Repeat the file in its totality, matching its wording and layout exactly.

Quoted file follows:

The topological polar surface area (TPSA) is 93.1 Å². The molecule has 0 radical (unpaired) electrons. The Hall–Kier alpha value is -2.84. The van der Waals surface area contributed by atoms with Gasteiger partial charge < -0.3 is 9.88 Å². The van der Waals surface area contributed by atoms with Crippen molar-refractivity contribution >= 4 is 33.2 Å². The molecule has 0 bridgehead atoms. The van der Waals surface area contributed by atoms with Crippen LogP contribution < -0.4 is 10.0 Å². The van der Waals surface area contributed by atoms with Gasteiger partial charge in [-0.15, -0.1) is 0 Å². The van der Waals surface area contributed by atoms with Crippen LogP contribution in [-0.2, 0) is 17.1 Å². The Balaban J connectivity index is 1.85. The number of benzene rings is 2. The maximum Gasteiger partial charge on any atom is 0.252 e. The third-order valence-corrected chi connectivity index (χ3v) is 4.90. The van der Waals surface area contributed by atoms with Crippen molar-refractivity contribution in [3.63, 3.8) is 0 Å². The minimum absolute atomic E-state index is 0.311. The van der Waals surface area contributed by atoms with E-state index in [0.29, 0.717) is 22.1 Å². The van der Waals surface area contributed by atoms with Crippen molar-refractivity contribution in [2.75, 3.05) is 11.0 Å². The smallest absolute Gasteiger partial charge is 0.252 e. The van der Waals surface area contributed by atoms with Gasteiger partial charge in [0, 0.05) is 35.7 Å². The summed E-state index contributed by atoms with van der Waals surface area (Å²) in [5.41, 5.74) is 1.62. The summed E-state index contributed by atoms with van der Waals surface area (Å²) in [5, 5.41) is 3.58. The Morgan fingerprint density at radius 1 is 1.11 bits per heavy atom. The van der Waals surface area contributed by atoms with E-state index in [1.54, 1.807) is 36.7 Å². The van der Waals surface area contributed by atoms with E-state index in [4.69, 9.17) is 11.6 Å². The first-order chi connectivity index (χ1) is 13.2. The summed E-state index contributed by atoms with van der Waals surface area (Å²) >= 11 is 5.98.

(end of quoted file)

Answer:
The topological polar surface area (TPSA) is 93.1 Å². The molecule has 0 radical (unpaired) electrons. The Hall–Kier alpha value is -2.84. The van der Waals surface area contributed by atoms with Gasteiger partial charge < -0.3 is 9.88 Å². The van der Waals surface area contributed by atoms with Crippen molar-refractivity contribution >= 4 is 33.2 Å². The molecule has 0 bridgehead atoms. The van der Waals surface area contributed by atoms with Crippen LogP contribution < -0.4 is 10.0 Å². The van der Waals surface area contributed by atoms with Gasteiger partial charge in [-0.15, -0.1) is 0 Å². The van der Waals surface area contributed by atoms with Crippen LogP contribution in [-0.2, 0) is 17.1 Å². The Balaban J connectivity index is 1.85. The number of benzene rings is 2. The maximum Gasteiger partial charge on any atom is 0.252 e. The third-order valence-corrected chi connectivity index (χ3v) is 4.90. The van der Waals surface area contributed by atoms with Crippen molar-refractivity contribution in [3.63, 3.8) is 0 Å². The minimum absolute atomic E-state index is 0.311. The van der Waals surface area contributed by atoms with E-state index in [0.29, 0.717) is 22.1 Å². The van der Waals surface area contributed by atoms with Crippen molar-refractivity contribution in [2.75, 3.05) is 11.0 Å². The smallest absolute Gasteiger partial charge is 0.252 e. The van der Waals surface area contributed by atoms with Gasteiger partial charge in [0, 0.05) is 35.7 Å². The summed E-state index contributed by atoms with van der Waals surface area (Å²) in [5.41, 5.74) is 1.62. The summed E-state index contributed by atoms with van der Waals surface area (Å²) in [5, 5.41) is 3.58. The Morgan fingerprint density at radius 1 is 1.11 bits per heavy atom. The van der Waals surface area contributed by atoms with E-state index in [1.54, 1.807) is 36.7 Å². The van der Waals surface area contributed by atoms with E-state index in [4.69, 9.17) is 11.6 Å². The first-order chi connectivity index (χ1) is 13.2. The summed E-state index contributed by atoms with van der Waals surface area (Å²) >= 11 is 5.98.